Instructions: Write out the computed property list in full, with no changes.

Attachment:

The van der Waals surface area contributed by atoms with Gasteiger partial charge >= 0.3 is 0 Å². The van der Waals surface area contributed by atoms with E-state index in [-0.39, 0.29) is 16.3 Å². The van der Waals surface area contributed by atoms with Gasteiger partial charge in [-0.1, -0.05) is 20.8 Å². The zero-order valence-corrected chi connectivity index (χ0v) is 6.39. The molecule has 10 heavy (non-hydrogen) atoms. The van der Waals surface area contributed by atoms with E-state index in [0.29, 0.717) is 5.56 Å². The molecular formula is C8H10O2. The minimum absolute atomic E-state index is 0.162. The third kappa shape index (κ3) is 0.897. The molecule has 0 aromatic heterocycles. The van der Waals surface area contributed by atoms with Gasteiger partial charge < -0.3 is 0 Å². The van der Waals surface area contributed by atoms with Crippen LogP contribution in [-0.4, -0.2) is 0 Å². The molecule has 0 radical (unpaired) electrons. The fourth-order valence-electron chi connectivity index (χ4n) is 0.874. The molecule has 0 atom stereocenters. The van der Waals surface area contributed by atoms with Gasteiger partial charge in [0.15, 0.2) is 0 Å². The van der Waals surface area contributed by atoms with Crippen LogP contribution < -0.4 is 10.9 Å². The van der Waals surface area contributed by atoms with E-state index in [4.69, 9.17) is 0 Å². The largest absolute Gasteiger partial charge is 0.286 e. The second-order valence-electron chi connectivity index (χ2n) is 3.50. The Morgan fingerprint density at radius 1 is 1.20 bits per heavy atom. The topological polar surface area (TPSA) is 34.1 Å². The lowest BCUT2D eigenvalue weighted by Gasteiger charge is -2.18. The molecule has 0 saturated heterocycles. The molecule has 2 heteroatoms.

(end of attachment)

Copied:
The van der Waals surface area contributed by atoms with Gasteiger partial charge >= 0.3 is 0 Å². The van der Waals surface area contributed by atoms with E-state index in [-0.39, 0.29) is 16.3 Å². The van der Waals surface area contributed by atoms with Gasteiger partial charge in [-0.1, -0.05) is 20.8 Å². The zero-order valence-corrected chi connectivity index (χ0v) is 6.39. The molecule has 10 heavy (non-hydrogen) atoms. The van der Waals surface area contributed by atoms with E-state index in [0.29, 0.717) is 5.56 Å². The molecular formula is C8H10O2. The minimum absolute atomic E-state index is 0.162. The third kappa shape index (κ3) is 0.897. The molecule has 0 aromatic heterocycles. The van der Waals surface area contributed by atoms with Gasteiger partial charge < -0.3 is 0 Å². The van der Waals surface area contributed by atoms with Crippen LogP contribution in [-0.4, -0.2) is 0 Å². The molecule has 0 radical (unpaired) electrons. The fourth-order valence-electron chi connectivity index (χ4n) is 0.874. The molecule has 0 atom stereocenters. The van der Waals surface area contributed by atoms with Gasteiger partial charge in [0.15, 0.2) is 0 Å². The van der Waals surface area contributed by atoms with Crippen LogP contribution < -0.4 is 10.9 Å². The van der Waals surface area contributed by atoms with E-state index in [4.69, 9.17) is 0 Å². The largest absolute Gasteiger partial charge is 0.286 e. The second-order valence-electron chi connectivity index (χ2n) is 3.50. The Morgan fingerprint density at radius 1 is 1.20 bits per heavy atom. The topological polar surface area (TPSA) is 34.1 Å². The lowest BCUT2D eigenvalue weighted by Gasteiger charge is -2.18. The molecule has 0 saturated heterocycles. The molecule has 2 heteroatoms.